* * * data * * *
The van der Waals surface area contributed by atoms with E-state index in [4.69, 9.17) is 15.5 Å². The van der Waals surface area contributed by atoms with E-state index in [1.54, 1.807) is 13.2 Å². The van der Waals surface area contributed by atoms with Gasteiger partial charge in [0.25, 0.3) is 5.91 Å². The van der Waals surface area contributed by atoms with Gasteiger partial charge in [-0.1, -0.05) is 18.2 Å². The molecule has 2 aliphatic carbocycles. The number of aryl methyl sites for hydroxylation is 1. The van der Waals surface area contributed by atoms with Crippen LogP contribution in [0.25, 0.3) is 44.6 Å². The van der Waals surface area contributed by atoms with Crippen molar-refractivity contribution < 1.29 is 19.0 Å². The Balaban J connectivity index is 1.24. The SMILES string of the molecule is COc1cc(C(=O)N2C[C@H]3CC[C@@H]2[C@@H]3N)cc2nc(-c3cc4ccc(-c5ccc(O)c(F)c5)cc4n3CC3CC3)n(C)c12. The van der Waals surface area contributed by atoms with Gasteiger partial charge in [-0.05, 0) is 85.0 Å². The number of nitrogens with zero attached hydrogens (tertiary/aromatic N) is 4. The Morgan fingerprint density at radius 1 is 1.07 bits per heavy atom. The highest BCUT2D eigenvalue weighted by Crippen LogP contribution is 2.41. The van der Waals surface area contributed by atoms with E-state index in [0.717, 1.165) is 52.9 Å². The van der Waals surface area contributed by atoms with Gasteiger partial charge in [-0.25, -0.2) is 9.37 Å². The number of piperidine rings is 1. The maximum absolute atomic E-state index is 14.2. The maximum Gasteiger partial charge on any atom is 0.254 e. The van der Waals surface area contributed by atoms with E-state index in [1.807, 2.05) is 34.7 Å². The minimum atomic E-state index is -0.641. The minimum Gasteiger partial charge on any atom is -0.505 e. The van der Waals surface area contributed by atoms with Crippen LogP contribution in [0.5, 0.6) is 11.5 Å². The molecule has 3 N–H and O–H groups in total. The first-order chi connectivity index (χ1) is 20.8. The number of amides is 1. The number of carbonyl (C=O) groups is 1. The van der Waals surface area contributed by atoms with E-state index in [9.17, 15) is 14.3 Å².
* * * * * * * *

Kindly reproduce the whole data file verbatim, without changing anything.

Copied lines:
The van der Waals surface area contributed by atoms with E-state index in [4.69, 9.17) is 15.5 Å². The van der Waals surface area contributed by atoms with E-state index in [1.54, 1.807) is 13.2 Å². The van der Waals surface area contributed by atoms with Gasteiger partial charge in [0.25, 0.3) is 5.91 Å². The van der Waals surface area contributed by atoms with Gasteiger partial charge in [-0.1, -0.05) is 18.2 Å². The molecule has 2 aliphatic carbocycles. The number of aryl methyl sites for hydroxylation is 1. The van der Waals surface area contributed by atoms with Crippen LogP contribution in [0.25, 0.3) is 44.6 Å². The van der Waals surface area contributed by atoms with Crippen molar-refractivity contribution < 1.29 is 19.0 Å². The Balaban J connectivity index is 1.24. The SMILES string of the molecule is COc1cc(C(=O)N2C[C@H]3CC[C@@H]2[C@@H]3N)cc2nc(-c3cc4ccc(-c5ccc(O)c(F)c5)cc4n3CC3CC3)n(C)c12. The van der Waals surface area contributed by atoms with Gasteiger partial charge in [-0.05, 0) is 85.0 Å². The number of nitrogens with zero attached hydrogens (tertiary/aromatic N) is 4. The Morgan fingerprint density at radius 1 is 1.07 bits per heavy atom. The highest BCUT2D eigenvalue weighted by Crippen LogP contribution is 2.41. The van der Waals surface area contributed by atoms with E-state index in [0.717, 1.165) is 52.9 Å². The van der Waals surface area contributed by atoms with Gasteiger partial charge in [-0.25, -0.2) is 9.37 Å². The number of piperidine rings is 1. The maximum absolute atomic E-state index is 14.2. The maximum Gasteiger partial charge on any atom is 0.254 e. The van der Waals surface area contributed by atoms with E-state index in [1.807, 2.05) is 34.7 Å². The minimum atomic E-state index is -0.641. The minimum Gasteiger partial charge on any atom is -0.505 e. The van der Waals surface area contributed by atoms with Crippen LogP contribution in [0.5, 0.6) is 11.5 Å². The molecule has 3 N–H and O–H groups in total. The first-order chi connectivity index (χ1) is 20.8. The number of amides is 1. The number of carbonyl (C=O) groups is 1. The van der Waals surface area contributed by atoms with E-state index in [9.17, 15) is 14.3 Å².